This next part may be unnecessary, but I attached small, black s-biner clips to the zippers of the three main compartments. I thought it might add a little security or deterrence at airports and on public transportation in the U.S. It may not make any difference. I donít let my bags out of my sight, but itís a low-cost attempt to secure the main compartments when I carry the Tri-Star using the backpack straps. I also read that one traveler uses large s-biner clips to attach his Tom Bihn bag to overhead luggage bins on trains overseas to prevent grab-and-run theft. I thought that was a good idea.
At this point, Iím feeling pressure to include the ubiquitous packing list. Thereís a first time for everything, so hereís what I loaded in my Tri-Star for a week-long family trip over Thanksgiving (I didnít think to weigh the bag or take photosórookie mistake): two pairs of shoes (big temperature swings), six undershirts, five boxers, four pants, six shirts, six pairs of socks, one sweater, sleepwear, computer and iPhone in separate bag (see below), one set of cold weather running clothes, two belts, dry toiletries, wet toiletries, and additional small items.
That list wonít fit the definition of light travel, but I wanted to push the Tri-Star to see how it worked. I carried it with the Absolute Strap, but I would not have wanted to carry it for long distances without using the backpack straps, especially with my computer bag in the Tri-Starís middle compartment. That probably adds an extra four to five pounds. I could have easily taken half as much and been fine doing laundryóIím still learning.
I also use an 11-inch MacBook Air (MBA) but was stumped at first by how to transport it in the Tri-Star. Iím a new convert to one-bag travel and want to give it a shot. There arenít many good bags for the 11-inch MBA to begin with (personal opinion) and thereís no Brain Cell option. I like the Ristretto and Cadet, but wanted an everyday bag that looked more ďbusiness-likeĒ than the Ristretto (no offense to Ristretto users) but is smaller than the Cadet.
I decided to get a MacBook Air Wallet by WaterField Designs (sfbags.com) because: 1) it looks appropriate in various work settings, 2) provides good protection for my MBA, 3) holds all of my MBA and iPhone supplies plus more, 4) doesnít have a flap over the main opening, and 5) its compact 13x9x3 size (fully loaded) fits vertically into the Tri-Starís middle compartment, which leaves a 13x10x3 open space to pack anything I want next to it (I removed the Annex Clips since Iím not using a Brain Cell). Thatís where I use the second small packing cube with some room to spare. It seems that you could fit a Ristretto or Cadet for the 11-inch MBA in the Tri-Star as well. I would love to hear how others transport an 11-inch MBA (or similar size small notebook) in their Tri-Stars.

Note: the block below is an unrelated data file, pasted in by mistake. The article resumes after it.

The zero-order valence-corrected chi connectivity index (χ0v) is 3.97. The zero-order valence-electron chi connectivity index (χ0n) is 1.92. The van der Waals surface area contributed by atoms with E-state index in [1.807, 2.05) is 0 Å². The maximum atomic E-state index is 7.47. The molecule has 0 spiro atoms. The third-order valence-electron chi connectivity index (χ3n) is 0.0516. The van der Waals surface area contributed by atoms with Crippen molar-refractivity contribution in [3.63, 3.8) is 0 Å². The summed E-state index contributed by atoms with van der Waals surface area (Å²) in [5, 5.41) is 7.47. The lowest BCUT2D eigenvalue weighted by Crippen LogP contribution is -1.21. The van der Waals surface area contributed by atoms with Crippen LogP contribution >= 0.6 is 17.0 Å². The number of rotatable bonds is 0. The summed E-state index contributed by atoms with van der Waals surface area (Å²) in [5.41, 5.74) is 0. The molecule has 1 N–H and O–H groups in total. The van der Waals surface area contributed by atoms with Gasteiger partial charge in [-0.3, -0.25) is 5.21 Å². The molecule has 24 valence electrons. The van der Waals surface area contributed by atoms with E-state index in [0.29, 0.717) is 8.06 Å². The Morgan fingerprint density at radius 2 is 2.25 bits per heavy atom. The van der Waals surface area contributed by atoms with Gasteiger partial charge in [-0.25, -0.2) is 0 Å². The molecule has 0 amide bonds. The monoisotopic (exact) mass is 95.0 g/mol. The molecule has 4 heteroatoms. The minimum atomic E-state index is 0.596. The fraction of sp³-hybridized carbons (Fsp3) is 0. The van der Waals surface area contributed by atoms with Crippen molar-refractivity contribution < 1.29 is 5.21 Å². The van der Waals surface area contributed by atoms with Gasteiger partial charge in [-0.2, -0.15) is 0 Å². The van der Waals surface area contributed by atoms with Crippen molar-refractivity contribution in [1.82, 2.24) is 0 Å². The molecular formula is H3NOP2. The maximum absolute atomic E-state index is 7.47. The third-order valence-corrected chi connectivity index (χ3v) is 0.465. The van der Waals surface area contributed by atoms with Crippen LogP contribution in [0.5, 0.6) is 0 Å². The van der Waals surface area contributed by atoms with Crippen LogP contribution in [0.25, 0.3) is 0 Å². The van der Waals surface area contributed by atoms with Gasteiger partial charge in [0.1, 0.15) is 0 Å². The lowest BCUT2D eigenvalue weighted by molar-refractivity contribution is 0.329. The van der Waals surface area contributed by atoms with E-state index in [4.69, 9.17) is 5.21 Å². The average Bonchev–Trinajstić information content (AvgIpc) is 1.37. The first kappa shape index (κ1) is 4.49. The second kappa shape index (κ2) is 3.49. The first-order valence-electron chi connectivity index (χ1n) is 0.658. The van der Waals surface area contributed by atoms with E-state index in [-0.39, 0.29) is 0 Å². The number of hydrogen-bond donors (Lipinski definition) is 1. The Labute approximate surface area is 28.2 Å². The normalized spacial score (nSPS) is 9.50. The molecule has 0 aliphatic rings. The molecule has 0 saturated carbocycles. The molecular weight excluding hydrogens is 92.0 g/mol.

This is more than I was intending to write, but I really like Tom Bihnís Tri-Star and customer service. Itís refreshing to find a made-in-America company that genuinely cares about its employees, knows how to create a top-notch product, and treats their customers the way they would want to be treated if the roles were reversed. Great work!
So, whatís next? First, Iím still experimenting with cubes/pouches for my wet and dry toiletries. Iím currently leaning toward the Tom Bihn 3D Clear Organizer Cube or Daymakersí Small Packies. It seems like a Clear Organizer Pouch or one of the new 3D Dyneema/nylon Organizer Cubes would work well for dry toiletries, medicine, and small items. Second, I think a Size 2 Travel Stuff Sack or Travel Tray would be great for holding small items while going through TSA security and keeping them in one place on the road. Third, I want to try sink washing to improve my one-bag skills. Fourth, the Tri-Star now comes in steel/steel 400d Dyneema/420d nylon ripstop fabric and lighter is better. Fifth, I look forward to sharing one-bag travel techniques with my wife and young kids but it will be a gradual process. Many more possibilities and a lot more to learnóthis is addictive!